Why do we work the way we do, reimagining how work can be like (Part 2)

Leadership Memo 2021-9

In the last Leadership Memo, I challenged us to reassess why we work the way we do, and reimagine what work can look like. I mentioned that after factories became commonplace, people put in place and formalised certain systems, structures and practices to manage work. 3 of such practices are:

  1. When: 9-5
  2. Where: factory/office/“headquarters”
  3. How: meetings are the best way to collaborate  

We examined practices #1 and #2 last time. Let’s do a recap of my challenge for practices #1 and #2, then we’ll examine practice #3.

1. “When”

What if organisations think beyond 9-5 and trust the teams of workers to set their own schedules based on their circumstances that keep them healthy, sane and productive?

2. “Where”

What if organisations think beyond the office and trust the teams of workers to decide where work happens, whether it be in the office, or some co-working space that is closer to their homes, or anywhere else that is most productive for them?

3. “How”

There is a long-held assumption that meetings are the best way for us to collaborate. This culture of meetings was established in the 1950s. Back then, it meant memos passed from one secretary to the next. Today, there are more efficient ways to collaborate outside meetings, thanks to technologies like emails, instant messaging, shared drives, etc

Unfortunately, during the pandemic, we simply replicated what we were doing in person, online. So, we still schedule meetings mindlessly, just like when we were working in the office. However, that type of virtual meetings are cognitively draining, hence the “Zoom fatigue”. When was the last time someone held a mirror in front of you the entire time during your in-person meeting? Your poor brain had to process your every physical move. Then, to compensate for the lack of office “water-cooler moments”, some organisations thought it would be good to have virtual events. However, those are just more meetings. Forcing people to attend only increases fatigue.

So, what if we were to work asynchronously by default, and set limits on time spent together during a day, or even a week?

The way we work (when, where, how) was designed around location (office). But bringing people back into the office full time is not the answer. Workers don’t want to give up the flexibility that they’ve gained during the pandemic. Remote work itself is not the problem either. The problem is clinging to office-based practices while our environment has changed. It is these outdated, office-centric work designs that are making us tired. We are working within systems that are not built for the environment that we are in. So, stop forcing a square peg (office-based practices) into a round hole (changed work environment). Instead, start designing work around human behaviour. Using a human-centric approach to design work (instead of an office-centric approach), employees will be more engaged. Engaged employees are more innovative, they focus more on business value than output, and they stay at their organisation longer. They are also healthier.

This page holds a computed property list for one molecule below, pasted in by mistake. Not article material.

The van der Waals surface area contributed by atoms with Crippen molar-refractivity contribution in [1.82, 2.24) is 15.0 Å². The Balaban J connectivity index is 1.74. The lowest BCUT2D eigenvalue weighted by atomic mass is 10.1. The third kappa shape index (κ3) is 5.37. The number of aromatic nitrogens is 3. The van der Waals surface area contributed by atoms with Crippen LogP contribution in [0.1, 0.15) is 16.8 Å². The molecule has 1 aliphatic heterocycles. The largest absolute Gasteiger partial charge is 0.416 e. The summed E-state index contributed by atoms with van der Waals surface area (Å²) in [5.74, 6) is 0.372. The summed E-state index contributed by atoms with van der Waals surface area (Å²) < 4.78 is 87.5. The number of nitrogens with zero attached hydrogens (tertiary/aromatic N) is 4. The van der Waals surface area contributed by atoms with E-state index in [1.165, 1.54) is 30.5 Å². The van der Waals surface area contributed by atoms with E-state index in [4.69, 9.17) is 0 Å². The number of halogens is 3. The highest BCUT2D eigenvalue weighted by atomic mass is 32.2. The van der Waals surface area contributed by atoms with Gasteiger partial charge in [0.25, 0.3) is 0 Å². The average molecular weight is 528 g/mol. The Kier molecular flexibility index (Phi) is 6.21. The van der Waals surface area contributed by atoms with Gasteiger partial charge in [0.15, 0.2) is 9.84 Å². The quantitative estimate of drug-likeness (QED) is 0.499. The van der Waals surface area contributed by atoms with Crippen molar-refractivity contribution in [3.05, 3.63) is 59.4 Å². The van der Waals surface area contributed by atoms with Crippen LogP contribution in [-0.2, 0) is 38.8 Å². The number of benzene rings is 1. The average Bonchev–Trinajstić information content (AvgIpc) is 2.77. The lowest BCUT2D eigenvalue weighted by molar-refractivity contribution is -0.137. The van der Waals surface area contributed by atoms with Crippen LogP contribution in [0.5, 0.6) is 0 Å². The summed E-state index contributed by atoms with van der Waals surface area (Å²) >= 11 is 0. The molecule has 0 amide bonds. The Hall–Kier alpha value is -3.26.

So, what we should ask ourselves is: if 9-5 had never been invented; if “office” were a foreign term; if the concept of a meeting sounded like gibberish – in short, if today were day one of the history of work – how would you design how you work? Drop me a note and let me know.


Latest happenings:

1. On 8 September, I’m giving a free workshop titled, “What does it mean by inviting people to the party?” at Liberating Structures DC group. We will tackle the question of Diversity as we take you on a Liberating Structures adventure that goes beyond ticking the standard diversity boxes. Come join me and register here.

2. On 29 & 30 September (& 1 October), I’ll be giving a talk, titled, “You don’t need to be HR to affect change. Just be a daredevil!” The way we do performance assessment and rewards & recognition can be either enabling or hindering agility. In this talk, we invite you to go on a tour with us as we share with you how we navigate the HR waters to increase your business agility. You don’t want to miss it! Register here.

3. The latest episode of my podcast is out! It’s from a brand new series on Agile @ Tesla. We dive deep with Joe Justice, chatting about Elon Musk’s desire and drive to innovate quickly. The result is tangible organizational agility at Tesla. We cover everything about agility, from HR and Finance to applying agile methods to product development and hardware. New episodes of the series will come out every few weeks, so check back often.

Leave a Reply

%d bloggers like this: